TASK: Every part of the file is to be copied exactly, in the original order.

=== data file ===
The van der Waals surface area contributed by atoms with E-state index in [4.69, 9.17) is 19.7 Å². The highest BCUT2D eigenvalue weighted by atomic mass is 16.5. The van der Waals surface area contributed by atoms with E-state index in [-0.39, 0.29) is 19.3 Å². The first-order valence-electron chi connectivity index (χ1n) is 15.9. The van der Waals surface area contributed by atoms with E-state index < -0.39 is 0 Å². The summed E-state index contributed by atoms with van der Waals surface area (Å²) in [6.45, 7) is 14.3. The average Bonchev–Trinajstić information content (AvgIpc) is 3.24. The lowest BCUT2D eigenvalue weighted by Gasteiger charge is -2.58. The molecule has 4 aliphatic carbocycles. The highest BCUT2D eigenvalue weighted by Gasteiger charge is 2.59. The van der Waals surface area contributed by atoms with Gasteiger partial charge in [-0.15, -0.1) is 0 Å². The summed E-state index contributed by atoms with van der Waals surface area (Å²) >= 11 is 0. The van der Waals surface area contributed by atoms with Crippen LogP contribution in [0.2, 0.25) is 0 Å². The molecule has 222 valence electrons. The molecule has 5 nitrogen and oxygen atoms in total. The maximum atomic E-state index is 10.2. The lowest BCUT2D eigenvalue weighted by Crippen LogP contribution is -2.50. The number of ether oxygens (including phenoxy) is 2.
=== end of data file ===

The van der Waals surface area contributed by atoms with E-state index in [4.69, 9.17) is 19.7 Å². The highest BCUT2D eigenvalue weighted by atomic mass is 16.5. The van der Waals surface area contributed by atoms with E-state index in [-0.39, 0.29) is 19.3 Å². The first-order valence-electron chi connectivity index (χ1n) is 15.9. The van der Waals surface area contributed by atoms with E-state index < -0.39 is 0 Å². The summed E-state index contributed by atoms with van der Waals surface area (Å²) in [6.45, 7) is 14.3. The average Bonchev–Trinajstić information content (AvgIpc) is 3.24. The lowest BCUT2D eigenvalue weighted by Gasteiger charge is -2.58. The molecule has 4 aliphatic carbocycles. The highest BCUT2D eigenvalue weighted by Gasteiger charge is 2.59. The van der Waals surface area contributed by atoms with Gasteiger partial charge in [-0.15, -0.1) is 0 Å². The summed E-state index contributed by atoms with van der Waals surface area (Å²) >= 11 is 0. The van der Waals surface area contributed by atoms with Crippen LogP contribution in [0.2, 0.25) is 0 Å². The molecule has 222 valence electrons. The molecule has 5 nitrogen and oxygen atoms in total. The maximum atomic E-state index is 10.2. The lowest BCUT2D eigenvalue weighted by Crippen LogP contribution is -2.50. The number of ether oxygens (including phenoxy) is 2.